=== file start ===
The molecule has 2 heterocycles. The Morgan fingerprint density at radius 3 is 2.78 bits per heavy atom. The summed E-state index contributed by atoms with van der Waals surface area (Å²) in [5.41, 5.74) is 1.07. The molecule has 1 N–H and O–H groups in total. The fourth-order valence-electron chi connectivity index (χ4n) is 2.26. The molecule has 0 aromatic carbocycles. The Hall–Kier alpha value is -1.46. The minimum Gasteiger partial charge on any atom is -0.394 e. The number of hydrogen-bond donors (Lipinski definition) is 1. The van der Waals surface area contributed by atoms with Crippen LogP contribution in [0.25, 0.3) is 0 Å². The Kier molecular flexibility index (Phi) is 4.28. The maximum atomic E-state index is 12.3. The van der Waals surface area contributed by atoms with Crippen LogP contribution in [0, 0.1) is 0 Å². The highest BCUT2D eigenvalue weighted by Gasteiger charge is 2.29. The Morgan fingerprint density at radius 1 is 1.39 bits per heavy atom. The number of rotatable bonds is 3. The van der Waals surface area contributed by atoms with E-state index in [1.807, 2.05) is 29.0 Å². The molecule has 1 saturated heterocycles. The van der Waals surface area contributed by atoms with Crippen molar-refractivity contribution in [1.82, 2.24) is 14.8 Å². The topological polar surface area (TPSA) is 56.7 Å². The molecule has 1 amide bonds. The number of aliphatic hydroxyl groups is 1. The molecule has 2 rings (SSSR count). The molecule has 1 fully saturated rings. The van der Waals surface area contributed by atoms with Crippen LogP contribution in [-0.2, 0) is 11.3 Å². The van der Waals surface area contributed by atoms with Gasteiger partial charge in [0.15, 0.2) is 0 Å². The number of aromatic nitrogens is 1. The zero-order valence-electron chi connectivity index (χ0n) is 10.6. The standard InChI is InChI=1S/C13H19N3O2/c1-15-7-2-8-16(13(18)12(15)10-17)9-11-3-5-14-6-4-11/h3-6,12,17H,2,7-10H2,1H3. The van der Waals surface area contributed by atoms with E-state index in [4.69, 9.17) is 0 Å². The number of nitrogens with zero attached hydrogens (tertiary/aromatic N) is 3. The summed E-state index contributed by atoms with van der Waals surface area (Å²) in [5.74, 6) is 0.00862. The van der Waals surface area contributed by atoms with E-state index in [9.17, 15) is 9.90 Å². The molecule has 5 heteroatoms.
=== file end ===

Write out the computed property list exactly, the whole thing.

The molecule has 2 heterocycles. The Morgan fingerprint density at radius 3 is 2.78 bits per heavy atom. The summed E-state index contributed by atoms with van der Waals surface area (Å²) in [5.41, 5.74) is 1.07. The molecule has 1 N–H and O–H groups in total. The fourth-order valence-electron chi connectivity index (χ4n) is 2.26. The molecule has 0 aromatic carbocycles. The Hall–Kier alpha value is -1.46. The minimum Gasteiger partial charge on any atom is -0.394 e. The number of hydrogen-bond donors (Lipinski definition) is 1. The van der Waals surface area contributed by atoms with Crippen LogP contribution in [0.25, 0.3) is 0 Å². The Kier molecular flexibility index (Phi) is 4.28. The maximum atomic E-state index is 12.3. The van der Waals surface area contributed by atoms with Crippen LogP contribution in [0, 0.1) is 0 Å². The highest BCUT2D eigenvalue weighted by Gasteiger charge is 2.29. The Morgan fingerprint density at radius 1 is 1.39 bits per heavy atom. The number of rotatable bonds is 3. The van der Waals surface area contributed by atoms with E-state index in [1.807, 2.05) is 29.0 Å². The molecule has 1 saturated heterocycles. The van der Waals surface area contributed by atoms with Crippen molar-refractivity contribution in [1.82, 2.24) is 14.8 Å². The topological polar surface area (TPSA) is 56.7 Å². The molecule has 1 amide bonds. The number of aliphatic hydroxyl groups is 1. The molecule has 2 rings (SSSR count). The molecule has 1 fully saturated rings. The van der Waals surface area contributed by atoms with Crippen LogP contribution in [-0.2, 0) is 11.3 Å². The van der Waals surface area contributed by atoms with Gasteiger partial charge in [0.15, 0.2) is 0 Å². The number of aromatic nitrogens is 1. The zero-order valence-electron chi connectivity index (χ0n) is 10.6. The standard InChI is InChI=1S/C13H19N3O2/c1-15-7-2-8-16(13(18)12(15)10-17)9-11-3-5-14-6-4-11/h3-6,12,17H,2,7-10H2,1H3. The van der Waals surface area contributed by atoms with E-state index in [4.69, 9.17) is 0 Å². The number of nitrogens with zero attached hydrogens (tertiary/aromatic N) is 3. The summed E-state index contributed by atoms with van der Waals surface area (Å²) in [5.74, 6) is 0.00862. The van der Waals surface area contributed by atoms with E-state index in [9.17, 15) is 9.90 Å². The molecule has 5 heteroatoms.